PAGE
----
Stars over Sisters 1/04/2023


Last updated 1/3/2023 at Noon


The Oyster Nebula is a planetary nebula located 4,240 light-years away in the constellation of Camelopardalis.

The highlighted constellation for January is Camelopardalis, the celestial giraffe. Although the constellation is relatively large, its resident stars are exceedingly faint.

Choose a clear, moonless night away from the glare of nearby lights. First locate Polaris (the North Star) at the end of the handle of the Little Dipper. Next find the bright star Capella in Auriga, which is nearly overhead at about 9 p.m. local time. Starting from Capella, draw an imaginary line to Polaris. About a third of the distance along this line is the constellation’s brightest star, Beta Camelopardalis. The third brightest luminary is Alpha Camelopardalis, which lies about halfway between Capella and Polaris. It marks the base of the giraffe’s neck and the top of the front leg.

Because stargazers in ancient Greece believed the part of the sky where Camelopardalis resides was empty, there is no associated mythology. The constellation wasn’t even established until 1613, when Dutch-Flemish astronomer Petrus Plancius created it. Camelopardalis became recognized in 1624, when Jakob Bartsch, a German astronomer from Poland, featured it in his star atlas.

While there is a long list of deep-sky objects in Camelopardalis, the vast majority of them are dim galaxies. A notable exception is the Oyster Nebula, a planetary nebula located between the giraffe’s legs. The expanding shell of gas and dust was created by a hot, rapidly pulsating central star in the late stage of its life. Appearing as a bright orange dot at the center of the glowing cloud, the star looks like a pearl in a large celestial oyster, giving the object its name. It lies at a distance of 4,240 light-years.

Perhaps the most interesting galaxy in Camelopardalis is IC342. It is a beautiful face-on spiral galaxy that is currently undergoing a strong burst of star formation. Despite being a respectable three-quarters the size of our own Milky Way galaxy, and lying only 10 million light-years away, IC342 doesn’t appear as bright as it should. The reason for this is that obscuring dust in the Milky Way is blocking/scattering light from this galaxy. Were it not for this dimming effect, IC342 would be one of the finest and brightest spiral galaxies in the sky and easily visible to the unaided eye from a dark location.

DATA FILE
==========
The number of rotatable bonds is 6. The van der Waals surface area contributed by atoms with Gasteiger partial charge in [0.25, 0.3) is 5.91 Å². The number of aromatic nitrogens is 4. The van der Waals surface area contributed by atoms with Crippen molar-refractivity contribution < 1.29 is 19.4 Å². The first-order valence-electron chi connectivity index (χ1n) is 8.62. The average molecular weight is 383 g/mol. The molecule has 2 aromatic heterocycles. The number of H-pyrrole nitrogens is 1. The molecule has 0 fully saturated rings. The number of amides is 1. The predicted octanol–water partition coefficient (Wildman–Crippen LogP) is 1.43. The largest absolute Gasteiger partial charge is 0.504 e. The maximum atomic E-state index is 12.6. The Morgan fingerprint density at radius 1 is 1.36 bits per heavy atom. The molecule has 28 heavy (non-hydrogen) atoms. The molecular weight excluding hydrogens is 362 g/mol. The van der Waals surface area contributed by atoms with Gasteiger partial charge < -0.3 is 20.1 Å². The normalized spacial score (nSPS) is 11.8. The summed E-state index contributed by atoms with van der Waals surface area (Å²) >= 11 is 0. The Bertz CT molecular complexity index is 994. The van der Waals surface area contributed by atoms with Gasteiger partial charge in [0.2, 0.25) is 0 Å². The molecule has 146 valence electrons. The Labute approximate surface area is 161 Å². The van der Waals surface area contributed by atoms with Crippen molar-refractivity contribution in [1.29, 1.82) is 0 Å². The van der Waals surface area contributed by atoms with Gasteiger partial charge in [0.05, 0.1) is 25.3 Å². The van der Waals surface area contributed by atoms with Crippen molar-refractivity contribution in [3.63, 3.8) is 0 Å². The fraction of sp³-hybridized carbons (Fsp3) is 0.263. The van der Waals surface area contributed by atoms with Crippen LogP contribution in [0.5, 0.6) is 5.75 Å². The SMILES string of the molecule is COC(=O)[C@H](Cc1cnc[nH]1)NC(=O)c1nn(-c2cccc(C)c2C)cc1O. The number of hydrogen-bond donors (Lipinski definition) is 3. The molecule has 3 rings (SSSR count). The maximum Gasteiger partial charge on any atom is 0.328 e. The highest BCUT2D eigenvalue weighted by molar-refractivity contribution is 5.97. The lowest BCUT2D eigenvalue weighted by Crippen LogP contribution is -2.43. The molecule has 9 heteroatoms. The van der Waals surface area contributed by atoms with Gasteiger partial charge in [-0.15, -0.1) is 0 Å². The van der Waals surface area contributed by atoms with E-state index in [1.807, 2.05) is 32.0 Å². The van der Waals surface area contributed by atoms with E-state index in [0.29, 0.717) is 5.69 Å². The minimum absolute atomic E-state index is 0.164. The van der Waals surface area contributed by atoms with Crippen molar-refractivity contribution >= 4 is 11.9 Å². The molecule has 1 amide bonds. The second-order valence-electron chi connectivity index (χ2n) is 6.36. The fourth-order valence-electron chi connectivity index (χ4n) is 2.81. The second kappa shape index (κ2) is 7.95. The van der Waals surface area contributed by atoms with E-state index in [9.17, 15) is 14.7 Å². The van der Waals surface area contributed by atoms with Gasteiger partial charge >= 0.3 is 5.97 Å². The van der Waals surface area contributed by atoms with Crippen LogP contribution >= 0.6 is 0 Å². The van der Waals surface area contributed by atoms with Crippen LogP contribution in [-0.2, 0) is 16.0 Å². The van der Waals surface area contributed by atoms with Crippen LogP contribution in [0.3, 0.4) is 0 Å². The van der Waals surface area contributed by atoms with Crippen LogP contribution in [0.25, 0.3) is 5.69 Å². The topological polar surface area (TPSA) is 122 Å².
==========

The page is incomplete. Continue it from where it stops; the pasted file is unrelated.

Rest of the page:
Four of the five naked-eye planets still roam the evening skies. The brightest of these are Jupiter, currently in Pisces (look to the southwest), and ruddy Mars riding high in Taurus. Venus is also bright, but at the beginning of the month it stands only 9 degrees above the horizon 20 minutes after sunset. Though Saturn is still visible, the sun continues to creep ever closer to the ringed planet. On January 22 Venus and Saturn will be in conjunction, at which time the two planets will appear separated by less than half a degree in the sky.

Uranus in Aries and Neptune in Aquarius are evening objects too but can’t be seen without optical aid. Meanwhile, Mercury has pulled a disappearing act. It will materialize in the morning sky later in the month.

As the moon cycles through its phases in January, the waxing orb brightens evening skies both early and late in the month; darker skies will prevail by the middle of the month. The Full Wolf Moon arrives on January 6, followed by last quarter on January 14, new moon on January 21, and first quarter on January 28.

Although for most of us the holiday season ends after New Year’s Day, many will continue to display their decorative lights well into January. This month’s dark-sky tip is to use timers on these lights. This adaptive control measure saves energy and avoids unnecessary light pollution. Simply set outdoor lights to turn off before you go to bed.


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